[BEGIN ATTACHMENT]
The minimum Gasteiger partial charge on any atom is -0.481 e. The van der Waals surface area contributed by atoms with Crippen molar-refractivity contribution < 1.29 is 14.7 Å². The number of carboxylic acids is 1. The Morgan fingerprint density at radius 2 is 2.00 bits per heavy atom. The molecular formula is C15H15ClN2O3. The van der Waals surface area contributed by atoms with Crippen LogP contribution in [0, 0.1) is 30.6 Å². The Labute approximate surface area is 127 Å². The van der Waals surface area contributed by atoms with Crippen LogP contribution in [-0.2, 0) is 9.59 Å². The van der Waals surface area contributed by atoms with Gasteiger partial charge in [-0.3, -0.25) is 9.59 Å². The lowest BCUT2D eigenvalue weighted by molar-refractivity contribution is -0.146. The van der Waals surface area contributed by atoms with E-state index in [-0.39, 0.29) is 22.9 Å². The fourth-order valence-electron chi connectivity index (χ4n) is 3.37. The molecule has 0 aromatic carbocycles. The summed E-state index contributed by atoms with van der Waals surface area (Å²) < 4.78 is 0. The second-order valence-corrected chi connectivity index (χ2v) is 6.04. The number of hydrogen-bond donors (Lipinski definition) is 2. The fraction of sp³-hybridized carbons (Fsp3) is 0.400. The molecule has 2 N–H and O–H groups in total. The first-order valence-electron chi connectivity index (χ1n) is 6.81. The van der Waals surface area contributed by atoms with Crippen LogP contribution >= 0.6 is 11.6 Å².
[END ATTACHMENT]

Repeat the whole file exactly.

The minimum Gasteiger partial charge on any atom is -0.481 e. The van der Waals surface area contributed by atoms with Crippen molar-refractivity contribution < 1.29 is 14.7 Å². The number of carboxylic acids is 1. The Morgan fingerprint density at radius 2 is 2.00 bits per heavy atom. The molecular formula is C15H15ClN2O3. The van der Waals surface area contributed by atoms with Crippen LogP contribution in [0, 0.1) is 30.6 Å². The Labute approximate surface area is 127 Å². The van der Waals surface area contributed by atoms with Crippen LogP contribution in [-0.2, 0) is 9.59 Å². The van der Waals surface area contributed by atoms with Gasteiger partial charge in [-0.3, -0.25) is 9.59 Å². The lowest BCUT2D eigenvalue weighted by molar-refractivity contribution is -0.146. The van der Waals surface area contributed by atoms with E-state index in [-0.39, 0.29) is 22.9 Å². The fourth-order valence-electron chi connectivity index (χ4n) is 3.37. The molecule has 0 aromatic carbocycles. The summed E-state index contributed by atoms with van der Waals surface area (Å²) < 4.78 is 0. The second-order valence-corrected chi connectivity index (χ2v) is 6.04. The number of hydrogen-bond donors (Lipinski definition) is 2. The fraction of sp³-hybridized carbons (Fsp3) is 0.400. The molecule has 2 N–H and O–H groups in total. The first-order valence-electron chi connectivity index (χ1n) is 6.81. The van der Waals surface area contributed by atoms with Crippen LogP contribution >= 0.6 is 11.6 Å².